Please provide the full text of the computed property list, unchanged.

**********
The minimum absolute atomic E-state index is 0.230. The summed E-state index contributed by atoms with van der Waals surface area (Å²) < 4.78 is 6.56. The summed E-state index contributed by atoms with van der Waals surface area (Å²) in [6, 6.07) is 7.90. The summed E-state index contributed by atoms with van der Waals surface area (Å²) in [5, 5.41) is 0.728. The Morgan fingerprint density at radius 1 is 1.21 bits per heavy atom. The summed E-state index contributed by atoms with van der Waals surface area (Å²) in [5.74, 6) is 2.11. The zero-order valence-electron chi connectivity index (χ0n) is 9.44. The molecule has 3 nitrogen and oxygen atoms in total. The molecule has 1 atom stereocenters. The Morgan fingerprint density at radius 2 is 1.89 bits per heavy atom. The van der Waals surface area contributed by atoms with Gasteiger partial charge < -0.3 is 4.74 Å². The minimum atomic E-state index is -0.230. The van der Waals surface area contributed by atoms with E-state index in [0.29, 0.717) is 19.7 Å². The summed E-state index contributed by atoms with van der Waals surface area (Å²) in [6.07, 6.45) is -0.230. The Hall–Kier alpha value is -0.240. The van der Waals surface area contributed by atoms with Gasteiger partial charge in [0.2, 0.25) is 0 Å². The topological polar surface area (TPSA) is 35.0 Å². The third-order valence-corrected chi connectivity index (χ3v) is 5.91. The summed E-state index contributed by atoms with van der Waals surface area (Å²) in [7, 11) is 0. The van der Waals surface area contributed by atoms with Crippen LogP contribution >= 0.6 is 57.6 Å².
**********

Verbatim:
The minimum absolute atomic E-state index is 0.230. The summed E-state index contributed by atoms with van der Waals surface area (Å²) < 4.78 is 6.56. The summed E-state index contributed by atoms with van der Waals surface area (Å²) in [6, 6.07) is 7.90. The summed E-state index contributed by atoms with van der Waals surface area (Å²) in [5, 5.41) is 0.728. The Morgan fingerprint density at radius 1 is 1.21 bits per heavy atom. The summed E-state index contributed by atoms with van der Waals surface area (Å²) in [5.74, 6) is 2.11. The zero-order valence-electron chi connectivity index (χ0n) is 9.44. The molecule has 3 nitrogen and oxygen atoms in total. The molecule has 1 atom stereocenters. The Morgan fingerprint density at radius 2 is 1.89 bits per heavy atom. The van der Waals surface area contributed by atoms with Gasteiger partial charge < -0.3 is 4.74 Å². The minimum atomic E-state index is -0.230. The van der Waals surface area contributed by atoms with E-state index in [0.29, 0.717) is 19.7 Å². The summed E-state index contributed by atoms with van der Waals surface area (Å²) in [6.07, 6.45) is -0.230. The Hall–Kier alpha value is -0.240. The van der Waals surface area contributed by atoms with Gasteiger partial charge in [0.2, 0.25) is 0 Å². The topological polar surface area (TPSA) is 35.0 Å². The third-order valence-corrected chi connectivity index (χ3v) is 5.91. The summed E-state index contributed by atoms with van der Waals surface area (Å²) in [7, 11) is 0. The van der Waals surface area contributed by atoms with Crippen LogP contribution >= 0.6 is 57.6 Å².